She was quiet for a moment, then stood again. “I’ll make tea,” she said. “Surely that will help.”

“And what exactly kinda tea are we talkin’ about?”

Inara paused to flicker a brief glare in his direction. “Nothing fancy, Mal. Peppermint all right with you?”

“Sure,” he said, looking back at the collection of candles and reminding himself this really wasn’t the time for jokes and barbs. Trouble is, he was still figuring else what else that left him to work with.

She set up the little gas burner she kept in the corner of the shuttle, and lit the flame to heat the kettle. Tucking her hands underneath her own blanket and robes, she paused and waited for it to boil. “Sometimes tea is just tea, you know, Mal,” she added quietly. “It doesn’t have to mean anything.”

He looked up at her, but couldn’t see her expression, as she stood with her back to him. Somehow he didn’t think he needed to, either. He didn’t bother responding.

A few moments later he let her put a cup in his hands, wordlessly, and he was instantly grateful. He put both hands around it and felt them warming immediately, despite the persistent draft. The first sip was too warm, too bracing – but the second was better, warming him from the inside. He kept the cup in his hand.

“Good tea,” he said after a moment.

From the side of his vision he could see her blinking, registering this. “Thank you,” she said, more gently than he might have thought.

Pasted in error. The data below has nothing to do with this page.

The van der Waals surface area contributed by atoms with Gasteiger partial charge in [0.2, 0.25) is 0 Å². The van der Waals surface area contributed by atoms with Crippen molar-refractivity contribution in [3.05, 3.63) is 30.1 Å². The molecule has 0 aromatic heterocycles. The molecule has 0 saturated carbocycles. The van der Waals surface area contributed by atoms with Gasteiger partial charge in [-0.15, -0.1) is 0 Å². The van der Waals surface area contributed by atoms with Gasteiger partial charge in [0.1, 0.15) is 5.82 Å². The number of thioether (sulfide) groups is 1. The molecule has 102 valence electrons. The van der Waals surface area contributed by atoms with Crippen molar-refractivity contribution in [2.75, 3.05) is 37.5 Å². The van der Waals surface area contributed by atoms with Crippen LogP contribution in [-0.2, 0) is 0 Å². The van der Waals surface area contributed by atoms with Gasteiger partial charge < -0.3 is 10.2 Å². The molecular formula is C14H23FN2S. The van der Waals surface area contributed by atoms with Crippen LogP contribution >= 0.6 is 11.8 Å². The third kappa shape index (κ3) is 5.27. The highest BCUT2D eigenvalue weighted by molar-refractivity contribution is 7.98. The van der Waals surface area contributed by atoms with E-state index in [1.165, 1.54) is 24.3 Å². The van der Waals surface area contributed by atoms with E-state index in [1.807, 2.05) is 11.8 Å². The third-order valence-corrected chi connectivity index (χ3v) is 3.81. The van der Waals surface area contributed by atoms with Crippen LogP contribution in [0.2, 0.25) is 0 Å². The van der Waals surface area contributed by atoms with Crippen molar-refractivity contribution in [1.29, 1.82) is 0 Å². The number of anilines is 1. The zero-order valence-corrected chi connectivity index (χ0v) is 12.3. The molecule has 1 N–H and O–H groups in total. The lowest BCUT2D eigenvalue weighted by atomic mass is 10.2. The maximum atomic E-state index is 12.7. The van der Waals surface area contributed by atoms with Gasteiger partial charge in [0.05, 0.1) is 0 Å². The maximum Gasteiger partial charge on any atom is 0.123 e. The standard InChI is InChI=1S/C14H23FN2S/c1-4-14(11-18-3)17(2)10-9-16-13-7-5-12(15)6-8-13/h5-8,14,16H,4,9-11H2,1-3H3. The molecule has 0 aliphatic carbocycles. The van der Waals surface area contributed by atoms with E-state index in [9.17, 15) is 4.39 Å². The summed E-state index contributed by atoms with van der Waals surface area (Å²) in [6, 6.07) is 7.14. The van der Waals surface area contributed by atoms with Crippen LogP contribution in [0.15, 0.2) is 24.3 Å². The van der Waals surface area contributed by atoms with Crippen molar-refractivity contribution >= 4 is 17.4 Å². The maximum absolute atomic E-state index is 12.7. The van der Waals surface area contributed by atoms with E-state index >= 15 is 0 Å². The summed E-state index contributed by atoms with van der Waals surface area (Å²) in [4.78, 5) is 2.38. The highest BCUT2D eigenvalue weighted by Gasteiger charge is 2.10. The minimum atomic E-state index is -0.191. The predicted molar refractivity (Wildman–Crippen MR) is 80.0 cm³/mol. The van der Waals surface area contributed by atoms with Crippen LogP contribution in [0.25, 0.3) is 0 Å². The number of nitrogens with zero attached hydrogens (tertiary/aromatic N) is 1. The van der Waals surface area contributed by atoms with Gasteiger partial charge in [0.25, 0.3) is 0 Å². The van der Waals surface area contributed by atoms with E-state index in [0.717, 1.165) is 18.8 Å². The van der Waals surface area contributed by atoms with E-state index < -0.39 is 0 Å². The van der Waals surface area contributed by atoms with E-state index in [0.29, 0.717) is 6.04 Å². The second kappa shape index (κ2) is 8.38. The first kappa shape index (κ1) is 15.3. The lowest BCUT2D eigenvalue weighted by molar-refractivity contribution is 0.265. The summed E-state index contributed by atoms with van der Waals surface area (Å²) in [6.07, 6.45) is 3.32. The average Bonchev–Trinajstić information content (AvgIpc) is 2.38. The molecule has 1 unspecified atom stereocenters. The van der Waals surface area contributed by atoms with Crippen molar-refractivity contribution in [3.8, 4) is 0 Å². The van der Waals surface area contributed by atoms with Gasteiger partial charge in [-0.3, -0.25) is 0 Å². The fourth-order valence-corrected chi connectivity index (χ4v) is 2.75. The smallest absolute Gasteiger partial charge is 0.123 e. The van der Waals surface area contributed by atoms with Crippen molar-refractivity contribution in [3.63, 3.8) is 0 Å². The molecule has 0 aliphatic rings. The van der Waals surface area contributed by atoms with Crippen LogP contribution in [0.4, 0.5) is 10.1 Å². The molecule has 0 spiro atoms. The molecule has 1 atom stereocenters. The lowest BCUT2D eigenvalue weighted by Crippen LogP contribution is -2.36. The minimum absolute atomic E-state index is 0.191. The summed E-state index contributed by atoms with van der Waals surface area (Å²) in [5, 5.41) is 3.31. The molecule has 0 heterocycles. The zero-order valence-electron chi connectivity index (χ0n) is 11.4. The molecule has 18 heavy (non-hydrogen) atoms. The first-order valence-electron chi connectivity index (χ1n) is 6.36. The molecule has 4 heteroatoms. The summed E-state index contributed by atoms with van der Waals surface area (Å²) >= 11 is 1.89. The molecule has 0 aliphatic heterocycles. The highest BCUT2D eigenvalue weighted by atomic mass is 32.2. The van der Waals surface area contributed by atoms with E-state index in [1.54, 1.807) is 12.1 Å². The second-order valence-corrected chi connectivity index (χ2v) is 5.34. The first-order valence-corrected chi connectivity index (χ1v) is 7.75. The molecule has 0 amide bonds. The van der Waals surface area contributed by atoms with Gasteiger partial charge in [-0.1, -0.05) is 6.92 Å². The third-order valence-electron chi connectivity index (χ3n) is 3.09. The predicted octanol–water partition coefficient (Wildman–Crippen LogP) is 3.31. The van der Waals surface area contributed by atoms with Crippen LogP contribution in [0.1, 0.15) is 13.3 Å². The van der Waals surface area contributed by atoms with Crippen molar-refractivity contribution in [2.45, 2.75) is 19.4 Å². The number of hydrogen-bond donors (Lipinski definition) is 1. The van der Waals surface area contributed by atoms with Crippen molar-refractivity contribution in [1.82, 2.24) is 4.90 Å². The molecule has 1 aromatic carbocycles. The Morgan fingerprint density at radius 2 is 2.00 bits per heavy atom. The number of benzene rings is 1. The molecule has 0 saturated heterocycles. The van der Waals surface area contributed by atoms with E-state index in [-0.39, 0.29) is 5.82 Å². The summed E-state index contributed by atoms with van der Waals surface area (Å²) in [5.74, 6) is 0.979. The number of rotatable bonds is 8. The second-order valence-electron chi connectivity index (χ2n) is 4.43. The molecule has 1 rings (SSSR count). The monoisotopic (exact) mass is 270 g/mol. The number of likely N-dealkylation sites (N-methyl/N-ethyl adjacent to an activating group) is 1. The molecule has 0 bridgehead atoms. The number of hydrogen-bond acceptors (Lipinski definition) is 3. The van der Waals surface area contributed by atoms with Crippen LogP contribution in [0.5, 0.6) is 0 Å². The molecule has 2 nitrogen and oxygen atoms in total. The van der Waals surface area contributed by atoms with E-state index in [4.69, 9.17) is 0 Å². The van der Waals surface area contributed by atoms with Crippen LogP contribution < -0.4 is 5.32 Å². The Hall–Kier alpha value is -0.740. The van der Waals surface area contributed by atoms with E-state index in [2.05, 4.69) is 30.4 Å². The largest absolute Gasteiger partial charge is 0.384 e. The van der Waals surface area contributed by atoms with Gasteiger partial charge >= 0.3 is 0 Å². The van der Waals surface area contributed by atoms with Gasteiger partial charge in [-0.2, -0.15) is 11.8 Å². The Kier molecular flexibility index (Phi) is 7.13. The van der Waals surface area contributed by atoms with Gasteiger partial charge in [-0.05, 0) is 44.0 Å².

“I guess I haven’t been as quick on the repairs as I should have been,” he offered. Considering the damages they’d just sustained, he knew there would be no choice in the matter, now.

Inara set down her own cup of tea on the table, tucking her arms back inside her blanket. “I know money’s been tight,” she said. “And I know Serenity takes priority first, not my little shuttle.”

Mal looked over at her. She was looking ahead at the candles, as if thinking something through. He couldn’t read her very well just then, and it made him want to keep talking, filling the silence with something - anything.

“Well sure, but this shuttle’s part of Serenity, too.” He looked up and glanced around the small room, noticing Inara’s things. It occurred to him that he’d lost track of what the inside of the shuttle had even been like before Inara came on board, he’d become so used to her presence here. “O’ course, it’s a lot nicer lookin’ than the rest of the ship, but it’s still Serenity’s all the same.” He smiled a little as he looked back at Inara, but found her expression still serious.

“Well, I’ve done a good job of making it look good on the outside, at least.” She began looking around at the walls just as he had done. “I wish I knew more about the rest of it, though, maybe I could have helped with the upkeep somehow...”

Mal’s smile broadened a little further at the idea, struck by an endearing image of Inara working away with wrenches and soldering irons. “You gonna take lessons from Kaylee, now? Engine repair and the like?”

Inara’s mouth began to curve into the very hint of a smile and he relaxed just a little.

“Sure, why not?” she mused. “I’ll get my own jumpsuit and boots, a few tools…Besides, my head wishes I’d at least learned to fix that seatbelt, let alone the engine.” She lifted a hand to her forehead, brushing the marks left by their crash. She sniffed a little, as if admonishing herself for a fault.